Megyn Kelly says she knows ‘too much that others don’t know’ about Matt Lauer

Since Megyn Kelly left Fox News Channel to join NBC’s “Today,” she has devoted ample time to covering allegations of sexual assault and harassment that emerged out of the #MeToo movement. That would even include in-depth discussion of the allegations against former NBC star Matt Lauer, and Kelly recently insinuated that there was more to the Lauer story than we know.

In an interview with Us Weekly, Kelly was asked if Lauer would ever be able to return to the public eye following his sexual misconduct scandal, to which she cryptically replied, “I know too much that others don’t know.”

#MeToo movement

Kelly declined to offer any further comment on Lauer specifically, nor did she provide a direct answer when asked if she had received any resistance from NBC in response to her coverage of the scandal.

Lauer was hit with accusations of sexual misconduct from multiple women in November, including one who said Lauer “summoned her to his office in 2001, locked the door and sexually assaulted her.” The woman said she “passed out and had to be taken to a nurse,” the New York Times reported.

The host of “Megyn Kelly Today” had featured one of Lauer’s accusers — former NBC production assistant Addie Zinone — on her program for an in-depth interview some time after Lauer was fired from the network.

Asked about the response she had received following the Zinone interview, Kelly replied, “All I’m going to say is that I feel very strongly about the #MeToo coverage, the importance of doing it without fear or favor.”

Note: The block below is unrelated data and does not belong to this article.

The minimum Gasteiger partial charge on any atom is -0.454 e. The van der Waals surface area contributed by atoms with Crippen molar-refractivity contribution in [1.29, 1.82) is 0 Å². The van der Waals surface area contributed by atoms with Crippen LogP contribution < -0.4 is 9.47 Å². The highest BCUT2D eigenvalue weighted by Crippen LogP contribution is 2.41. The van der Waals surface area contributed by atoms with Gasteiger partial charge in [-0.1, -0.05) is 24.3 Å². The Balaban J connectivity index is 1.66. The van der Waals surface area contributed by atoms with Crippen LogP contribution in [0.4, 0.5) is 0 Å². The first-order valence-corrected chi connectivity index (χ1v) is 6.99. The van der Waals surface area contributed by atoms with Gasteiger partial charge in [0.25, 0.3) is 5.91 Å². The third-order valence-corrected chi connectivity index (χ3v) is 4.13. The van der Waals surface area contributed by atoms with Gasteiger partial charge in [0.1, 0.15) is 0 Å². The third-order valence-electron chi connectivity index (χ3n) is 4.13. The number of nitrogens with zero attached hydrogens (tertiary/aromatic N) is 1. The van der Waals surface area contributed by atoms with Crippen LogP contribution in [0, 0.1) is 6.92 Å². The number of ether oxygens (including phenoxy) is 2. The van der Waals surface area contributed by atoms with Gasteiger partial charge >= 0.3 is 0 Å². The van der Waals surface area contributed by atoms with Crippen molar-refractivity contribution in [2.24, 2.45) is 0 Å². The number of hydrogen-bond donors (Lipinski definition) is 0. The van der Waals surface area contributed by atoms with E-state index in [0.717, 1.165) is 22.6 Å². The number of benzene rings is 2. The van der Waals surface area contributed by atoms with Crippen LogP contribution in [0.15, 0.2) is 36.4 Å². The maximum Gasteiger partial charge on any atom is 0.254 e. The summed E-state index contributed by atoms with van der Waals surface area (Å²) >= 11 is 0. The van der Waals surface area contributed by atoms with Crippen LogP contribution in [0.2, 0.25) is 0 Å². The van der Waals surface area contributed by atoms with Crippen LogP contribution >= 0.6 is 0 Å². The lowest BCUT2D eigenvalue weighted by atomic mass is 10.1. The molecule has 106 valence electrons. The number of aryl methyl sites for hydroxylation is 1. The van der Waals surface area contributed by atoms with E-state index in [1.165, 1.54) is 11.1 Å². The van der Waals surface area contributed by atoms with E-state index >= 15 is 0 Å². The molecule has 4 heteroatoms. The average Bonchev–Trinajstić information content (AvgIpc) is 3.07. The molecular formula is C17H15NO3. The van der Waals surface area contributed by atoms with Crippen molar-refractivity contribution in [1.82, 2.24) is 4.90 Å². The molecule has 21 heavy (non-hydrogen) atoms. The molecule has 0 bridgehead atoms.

“I didn’t let anyone stop me at Fox, and I’m not going to let anyone stop me at NBC,” added Kelly, who has previously spoken out about the alleged harassment she had received from top executives while working at Fox.

Second chance for some

Kelly was also asked if she thought any of the high-profile figures brought down by the #MeToo movement would ever be able to reemerge in the public spotlight again, and suggested in response that it may be possible for some on “a case-by-case basis.”

“I don’t think we need to see Harvey Weinstein in polite society ever again, but I don’t think that’s true of everyone,” said Kelly.

“I think, for some of these guys, there’s a way forward,” she continued. “I happen to believe it starts with a full-throated apology, and not just this paper statement of, ‘I did some things wrong and I’m sorry.’”

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She explained that most Americans were willing to offer a second chance to those who’d shown that they learned a lesson and had taken responsibility for their own actions.

However, for those who haven’t changed? “I think these guys who want to completely skirt around it and just reappear and re-emerge in their old roles are kidding themselves,” Kelly added.

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